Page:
PCIM EUROPE 2023 KEYNOTE Realizing energy efficiency and sustainability gains with DC grids in industrial plants
At PCIM Europe 2023, Professor Holger Borcherding, Scientific Director, University of Applied Sciences and Arts Ostwestfalen-Lippe, presented his keynote, On the Way to the DC Factory - The Open Industrial DC Grid for Sustainable Production Sites is Entering the Dissemination Phase, which focused on DC grids for industrial applications and the rapid progress that is being made in this space. Here is the summary!
The war of the currents between alternating current (AC) and direct current (DC) is far from being over. While both AC and DC emerged at the end of the 19th century, AC dominated much of the 21st century. Today, however, the reverse is true as DC helps to accelerate the energy transition.
Today, the majority of electrical devices are powered by DC, as are the likes of charging stations and electrical drives in industrial environments. It is for this reason that industry leaders are increasingly calling for the widespread implementation and adoption of DC-based smart microgrids.
What is a DC microgrid?
A DC microgrid is a localized power system that can run independently of the centralized power grid by generating and consuming its own DC power. Power is commonly generated through the likes of solar panels, fuel cells, and wind turbines, with excess energy stored in batteries.
The primary benefits of DC microgrids are:
- Sustainability — DC microgrids are much more sustainable than AC power grids. This is largely down to the autonomy of the power system. By being able to control power generation, distribution, and consumption, microgrid operators have the potential to pursue sustainability goals and make a greater impact.
- Reliability — A DC microgrid is highly reliable and can ‘island’ itself by disconnecting from the centralized grid and running its own loads. This makes it more reliable during times of emergency such as when natural disasters strike because microgrid operators can mitigate the impact of unforeseen events.
- Integration—DC microgrids can integrate seamlessly into applications like smart buildings and industrial plants to begin providing a reliable and efficient source of power instantly. Used in tandem with smart technologies like sensors, grid operators can benefit from improved data insights for better decision-making.
- Efficiency — The use of DC microgrids eliminates the need to convert AC power to DC power and the conversion losses that comes naturally with this process. These losses can be significant, particularly in industrial applications where lots of power is consumed around the clock.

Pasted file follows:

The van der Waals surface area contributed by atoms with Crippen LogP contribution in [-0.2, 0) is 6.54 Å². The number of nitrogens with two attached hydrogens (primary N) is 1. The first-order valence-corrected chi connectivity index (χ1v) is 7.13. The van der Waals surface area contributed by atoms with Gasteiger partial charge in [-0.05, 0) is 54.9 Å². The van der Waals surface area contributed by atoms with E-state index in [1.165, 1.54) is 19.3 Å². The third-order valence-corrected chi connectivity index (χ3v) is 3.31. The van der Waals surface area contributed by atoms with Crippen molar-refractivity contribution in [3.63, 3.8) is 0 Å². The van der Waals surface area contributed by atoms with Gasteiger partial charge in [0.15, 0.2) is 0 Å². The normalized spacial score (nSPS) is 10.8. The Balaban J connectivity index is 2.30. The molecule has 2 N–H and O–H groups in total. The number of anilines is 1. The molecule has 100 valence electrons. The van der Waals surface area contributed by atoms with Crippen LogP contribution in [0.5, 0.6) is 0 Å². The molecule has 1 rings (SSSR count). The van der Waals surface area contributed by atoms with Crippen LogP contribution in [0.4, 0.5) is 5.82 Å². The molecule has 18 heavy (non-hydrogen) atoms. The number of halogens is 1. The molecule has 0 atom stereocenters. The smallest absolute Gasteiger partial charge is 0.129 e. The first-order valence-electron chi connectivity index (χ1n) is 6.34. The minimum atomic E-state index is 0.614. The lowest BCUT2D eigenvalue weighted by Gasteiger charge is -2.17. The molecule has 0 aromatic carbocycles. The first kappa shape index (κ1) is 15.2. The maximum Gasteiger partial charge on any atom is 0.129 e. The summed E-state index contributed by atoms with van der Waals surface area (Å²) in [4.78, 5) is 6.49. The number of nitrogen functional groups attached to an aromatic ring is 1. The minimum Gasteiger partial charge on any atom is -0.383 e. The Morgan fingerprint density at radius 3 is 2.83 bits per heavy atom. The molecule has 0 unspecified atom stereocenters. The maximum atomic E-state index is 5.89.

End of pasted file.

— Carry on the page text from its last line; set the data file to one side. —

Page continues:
Watch the whole keynote here:
PCIM 2023 Keynote Summary: On the way to the DC factory
At PCIM Europe 2023, Professor Holger Borcherding, Scientific Director, University of Applied Sciences and Arts Ostwestfalen-Lippe, presented his keynote, On the Way to the DC Factory - The Open Industrial DC Grid for Sustainable Production Sites is Entering the Dissemination Phase, which focused on DC grids for industrial applications and the rapid progress that is being made in this space.
It’s very simple to build a DC grid on the face of it, says Professor Borcherding. “If you connect all the DC links then you have a DC grid,” but things get more complicated if you want to have an open DC grid in a complete production hall. The reason for this is energy efficiency; existing industrial DC grid topologies have been optimized for motor control which is standardized and cheap but loses lots of energy through heat.
To engineer a solution to this issue, Professor Borcherding established a research group in 2016 that today is known as DC-INDUSTRIE2 and includes the likes of BMW, Mercedes-Benz, the German Federal Ministry for Economic Affairs and Climate Action, Fraunhofer IISB, and the University of Stuttgart.
The main result of this research project is a system concept of DC industry which Professor Borcherding refers to as a “blueprint” for planning a DC grid because it fits in with current state-of-the-art technologies and as such design rules are consistent across industrial applications.
DC grids in action
With existing current power infrastructure aging and becoming more vulnerable, the question isn’t if an issue will arise, it is when a problem will arise; DC grids are widely recognized as the solution.
Although DC microgrids are yet to become mainstream, they’re far from theoretical future solutions; many applications across everything from smart buildings to industry are only steps away from implementing them.
One such example, according to Professor Borcherding, is NExT Factory which at its core sits a large battery energy storage system. The factory is fully electric and includes bi-directional charging and thermal energy management. Results so far are encouraging; energy costs have been reduced by 35 % and it consumes up to 70 % of its own energy.
“I think DC is ready. We have started the dissemination phase in the last few months [and… there are many projects in the pipeline, and I therefore have high hopes that DC grids will become mainstream very quickly,” concluded Professor Borcherding.